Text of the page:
The son of Neptune, the god of the sea in Roman mythology.
(AS-21: displacement 8,350; length 402'11"; beam 61'; draft 20'2"; speed 20 knots; complement 440; armament 1 4-inch, 2 3-inch, 8 .50-caliber machine guns; class Antaeus)
Saint John was completed in 1932 by the Newport News Shipbuilding & Dry Dock Co., Newport News, Va.; and operated by the Eastern Steamship Lines, Inc,, of Boston, Mass; in the coastwise passenger and cargo trade. Acquired by the Navy on 18 April 1941 for $2,732,500 of which $1,271,600 went to the Maritime Commission as mortgage and the remainder went to the shipping line; renamed Antaeus and designated as a submarine tender AS-21: and placed in commission on 17 May 1941, Cmdr. Richard S. Morse in command.
Antaeus operated in the Caribbean, taking part in training exercises and providing repairs to the U.S. submarines operating in those waters until September 1942, when she was assigned to transport duties and was redesignated as an auxiliary, AG-67. The ship then began shuttling troops to points in the Caribbean, the Canal Zone, and to Argentia, Newfoundland, from New York City and Davisville, R.I.
Antaeus entered the New York Navy Yard, Brooklyn, N.Y., on 28 December 1944, three days after Christmas, where she underwent conversion to a hospital ship. On 18 January 1945, she was renamed Rescue and redesignated AH-18. Following sea trials, the new hospital ship got underway for the Pacific Theater. She arrived off Okinawa on 13 June, embarked men wounded in the fighting ashore, survived unscathed despite almost constant Japanese air attack against Allied shipping in the area, and delivered her patients to a hospital on Guam.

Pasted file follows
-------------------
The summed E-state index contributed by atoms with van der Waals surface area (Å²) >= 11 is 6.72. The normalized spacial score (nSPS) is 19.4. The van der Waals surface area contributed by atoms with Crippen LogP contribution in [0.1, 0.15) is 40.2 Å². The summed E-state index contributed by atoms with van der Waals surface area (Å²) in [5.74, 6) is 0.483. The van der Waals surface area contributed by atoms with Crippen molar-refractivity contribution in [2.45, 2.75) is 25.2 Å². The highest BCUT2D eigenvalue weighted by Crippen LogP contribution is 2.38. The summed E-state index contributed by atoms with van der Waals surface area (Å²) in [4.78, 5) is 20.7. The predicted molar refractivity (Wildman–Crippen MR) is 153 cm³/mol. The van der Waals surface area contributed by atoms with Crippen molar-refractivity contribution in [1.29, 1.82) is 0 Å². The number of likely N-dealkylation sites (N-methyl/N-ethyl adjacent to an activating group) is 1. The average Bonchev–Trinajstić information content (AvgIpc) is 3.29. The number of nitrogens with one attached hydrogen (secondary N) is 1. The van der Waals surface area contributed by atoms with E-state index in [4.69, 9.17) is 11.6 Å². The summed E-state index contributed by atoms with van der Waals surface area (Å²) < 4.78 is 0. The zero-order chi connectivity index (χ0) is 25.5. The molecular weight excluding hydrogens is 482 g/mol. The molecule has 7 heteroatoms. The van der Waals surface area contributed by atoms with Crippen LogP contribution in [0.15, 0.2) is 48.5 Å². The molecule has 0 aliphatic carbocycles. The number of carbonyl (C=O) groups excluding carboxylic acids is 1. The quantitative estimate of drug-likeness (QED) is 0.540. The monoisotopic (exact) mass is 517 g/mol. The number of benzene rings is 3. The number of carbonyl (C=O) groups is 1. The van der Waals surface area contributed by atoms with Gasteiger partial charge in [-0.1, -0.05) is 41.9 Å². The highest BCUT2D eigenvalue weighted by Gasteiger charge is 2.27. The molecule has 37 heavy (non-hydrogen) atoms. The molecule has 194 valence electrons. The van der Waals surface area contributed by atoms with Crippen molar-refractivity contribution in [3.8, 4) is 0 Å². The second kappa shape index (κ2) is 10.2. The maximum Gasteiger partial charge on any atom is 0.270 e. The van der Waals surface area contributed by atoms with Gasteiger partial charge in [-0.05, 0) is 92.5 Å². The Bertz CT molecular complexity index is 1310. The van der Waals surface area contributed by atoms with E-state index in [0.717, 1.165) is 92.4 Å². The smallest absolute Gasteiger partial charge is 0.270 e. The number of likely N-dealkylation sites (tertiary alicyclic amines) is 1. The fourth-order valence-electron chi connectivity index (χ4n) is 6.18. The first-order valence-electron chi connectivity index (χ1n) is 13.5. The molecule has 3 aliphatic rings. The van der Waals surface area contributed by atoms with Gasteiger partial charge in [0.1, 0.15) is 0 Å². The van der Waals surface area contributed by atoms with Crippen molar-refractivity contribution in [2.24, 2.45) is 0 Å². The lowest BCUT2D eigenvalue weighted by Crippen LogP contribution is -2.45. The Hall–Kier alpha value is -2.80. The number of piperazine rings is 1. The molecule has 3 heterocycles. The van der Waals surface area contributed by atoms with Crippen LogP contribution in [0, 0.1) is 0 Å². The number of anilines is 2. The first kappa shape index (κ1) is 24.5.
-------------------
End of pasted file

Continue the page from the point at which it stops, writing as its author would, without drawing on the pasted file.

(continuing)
After a short upkeep period, Rescue joined the Third Fleet on 5 July 1945. She supported Third Fleet ships conducting carrier strikes and bombardment of the Japanese home islands. The ship would rendezvous with the combatant vessels and take on casualties by breeches buoy both at night and under battle conditions. Upon the conclusion of hostilities in the Pacific, Rescue steamed into Tokyo Bay with the Third Fleet and began the medical screening of Allied prisoners of war (POW), and shuttled them from various prison camps to Yokohama.
In late September 1945, Rescue arrived at Guam where she discharged a few former POWs whose home had been on that island, after which she then proceeded to San Francisco, Calif., where she was decommissioned on 29 June 1946. She was transferred to the Maritime Commission, entering the Reserve Fleet at Olympia, Washington. Her name was stricken from the Navy Register on 15 August 1946.
Ex-Rescue, placed in Permanent Reserve on 28 September 1948, was ultimately advertised for sale on 12 September 1958, and bids opened on 8 October 1958. The following day [9 October 1958], the vessel was sold to Dulien Steel Products, Inc., of Washington [state], as a scrap hull. The former passenger liner, submarine tender, and hospital ship, her wooden decks rotting and with damaged equipment on board, was withdrawn from the Reserve Fleet at 0950 on 31 October 1958 and broken up subsequently.
LuAnn Parsons; Updated Robert J. Cressman
2 April 2020